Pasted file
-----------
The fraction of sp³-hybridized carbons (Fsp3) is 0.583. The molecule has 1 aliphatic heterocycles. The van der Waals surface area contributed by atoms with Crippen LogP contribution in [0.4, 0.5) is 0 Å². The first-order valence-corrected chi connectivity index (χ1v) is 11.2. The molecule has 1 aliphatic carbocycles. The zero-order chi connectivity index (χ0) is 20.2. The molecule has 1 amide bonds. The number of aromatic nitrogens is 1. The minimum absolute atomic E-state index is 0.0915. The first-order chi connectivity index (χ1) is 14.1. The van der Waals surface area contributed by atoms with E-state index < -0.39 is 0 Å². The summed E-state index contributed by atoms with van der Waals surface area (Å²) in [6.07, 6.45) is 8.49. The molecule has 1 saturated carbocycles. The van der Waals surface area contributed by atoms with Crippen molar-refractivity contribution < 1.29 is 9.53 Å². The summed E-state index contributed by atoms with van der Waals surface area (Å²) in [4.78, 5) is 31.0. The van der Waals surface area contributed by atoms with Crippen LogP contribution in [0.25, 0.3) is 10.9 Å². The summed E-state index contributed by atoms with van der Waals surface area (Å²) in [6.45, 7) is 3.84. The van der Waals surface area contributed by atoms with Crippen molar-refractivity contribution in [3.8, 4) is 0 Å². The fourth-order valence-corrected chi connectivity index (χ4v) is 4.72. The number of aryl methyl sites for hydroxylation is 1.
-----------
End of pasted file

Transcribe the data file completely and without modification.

The fraction of sp³-hybridized carbons (Fsp3) is 0.583. The molecule has 1 aliphatic heterocycles. The van der Waals surface area contributed by atoms with Crippen LogP contribution in [0.4, 0.5) is 0 Å². The first-order valence-corrected chi connectivity index (χ1v) is 11.2. The molecule has 1 aliphatic carbocycles. The zero-order chi connectivity index (χ0) is 20.2. The molecule has 1 amide bonds. The number of aromatic nitrogens is 1. The minimum absolute atomic E-state index is 0.0915. The first-order chi connectivity index (χ1) is 14.1. The van der Waals surface area contributed by atoms with E-state index < -0.39 is 0 Å². The summed E-state index contributed by atoms with van der Waals surface area (Å²) in [6.07, 6.45) is 8.49. The molecule has 1 saturated carbocycles. The van der Waals surface area contributed by atoms with Crippen molar-refractivity contribution < 1.29 is 9.53 Å². The summed E-state index contributed by atoms with van der Waals surface area (Å²) in [4.78, 5) is 31.0. The van der Waals surface area contributed by atoms with Crippen LogP contribution in [0.25, 0.3) is 10.9 Å². The summed E-state index contributed by atoms with van der Waals surface area (Å²) in [6.45, 7) is 3.84. The van der Waals surface area contributed by atoms with Crippen molar-refractivity contribution in [3.8, 4) is 0 Å². The fourth-order valence-corrected chi connectivity index (χ4v) is 4.72. The number of aryl methyl sites for hydroxylation is 1.